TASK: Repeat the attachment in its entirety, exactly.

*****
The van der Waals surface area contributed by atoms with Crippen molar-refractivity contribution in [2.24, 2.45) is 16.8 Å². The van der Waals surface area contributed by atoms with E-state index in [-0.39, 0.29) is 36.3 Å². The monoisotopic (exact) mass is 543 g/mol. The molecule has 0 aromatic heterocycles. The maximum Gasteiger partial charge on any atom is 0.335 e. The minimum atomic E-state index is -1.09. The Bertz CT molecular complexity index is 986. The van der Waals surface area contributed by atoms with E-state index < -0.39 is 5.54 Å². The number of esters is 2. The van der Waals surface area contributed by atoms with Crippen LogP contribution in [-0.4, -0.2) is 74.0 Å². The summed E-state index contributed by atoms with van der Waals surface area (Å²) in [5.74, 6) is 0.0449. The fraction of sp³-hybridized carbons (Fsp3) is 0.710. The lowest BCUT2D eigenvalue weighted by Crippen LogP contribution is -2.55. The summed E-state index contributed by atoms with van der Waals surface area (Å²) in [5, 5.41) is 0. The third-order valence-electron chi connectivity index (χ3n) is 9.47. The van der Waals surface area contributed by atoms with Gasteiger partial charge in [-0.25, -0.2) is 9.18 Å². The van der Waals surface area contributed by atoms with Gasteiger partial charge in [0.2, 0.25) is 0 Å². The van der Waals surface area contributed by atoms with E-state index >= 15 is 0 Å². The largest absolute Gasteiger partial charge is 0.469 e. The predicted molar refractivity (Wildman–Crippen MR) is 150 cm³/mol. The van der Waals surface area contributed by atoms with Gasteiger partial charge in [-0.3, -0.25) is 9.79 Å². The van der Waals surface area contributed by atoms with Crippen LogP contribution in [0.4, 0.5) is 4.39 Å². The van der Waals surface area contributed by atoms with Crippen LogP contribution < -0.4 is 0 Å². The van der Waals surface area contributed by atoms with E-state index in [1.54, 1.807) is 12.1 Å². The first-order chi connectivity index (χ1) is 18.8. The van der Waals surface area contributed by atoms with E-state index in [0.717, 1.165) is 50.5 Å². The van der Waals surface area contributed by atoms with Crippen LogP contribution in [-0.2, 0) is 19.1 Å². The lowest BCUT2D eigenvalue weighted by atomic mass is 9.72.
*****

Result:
The van der Waals surface area contributed by atoms with Crippen molar-refractivity contribution in [2.24, 2.45) is 16.8 Å². The van der Waals surface area contributed by atoms with E-state index in [-0.39, 0.29) is 36.3 Å². The monoisotopic (exact) mass is 543 g/mol. The molecule has 0 aromatic heterocycles. The maximum Gasteiger partial charge on any atom is 0.335 e. The minimum atomic E-state index is -1.09. The Bertz CT molecular complexity index is 986. The van der Waals surface area contributed by atoms with E-state index < -0.39 is 5.54 Å². The number of esters is 2. The van der Waals surface area contributed by atoms with Crippen LogP contribution in [-0.4, -0.2) is 74.0 Å². The summed E-state index contributed by atoms with van der Waals surface area (Å²) in [5.74, 6) is 0.0449. The fraction of sp³-hybridized carbons (Fsp3) is 0.710. The lowest BCUT2D eigenvalue weighted by Crippen LogP contribution is -2.55. The summed E-state index contributed by atoms with van der Waals surface area (Å²) in [5, 5.41) is 0. The third-order valence-electron chi connectivity index (χ3n) is 9.47. The van der Waals surface area contributed by atoms with Gasteiger partial charge in [-0.25, -0.2) is 9.18 Å². The van der Waals surface area contributed by atoms with Gasteiger partial charge in [0.2, 0.25) is 0 Å². The van der Waals surface area contributed by atoms with E-state index >= 15 is 0 Å². The largest absolute Gasteiger partial charge is 0.469 e. The predicted molar refractivity (Wildman–Crippen MR) is 150 cm³/mol. The van der Waals surface area contributed by atoms with Gasteiger partial charge in [-0.3, -0.25) is 9.79 Å². The van der Waals surface area contributed by atoms with Crippen LogP contribution in [0.4, 0.5) is 4.39 Å². The van der Waals surface area contributed by atoms with Crippen LogP contribution < -0.4 is 0 Å². The van der Waals surface area contributed by atoms with E-state index in [1.54, 1.807) is 12.1 Å². The first-order chi connectivity index (χ1) is 18.8. The van der Waals surface area contributed by atoms with E-state index in [0.717, 1.165) is 50.5 Å². The van der Waals surface area contributed by atoms with Crippen LogP contribution in [-0.2, 0) is 19.1 Å². The lowest BCUT2D eigenvalue weighted by atomic mass is 9.72.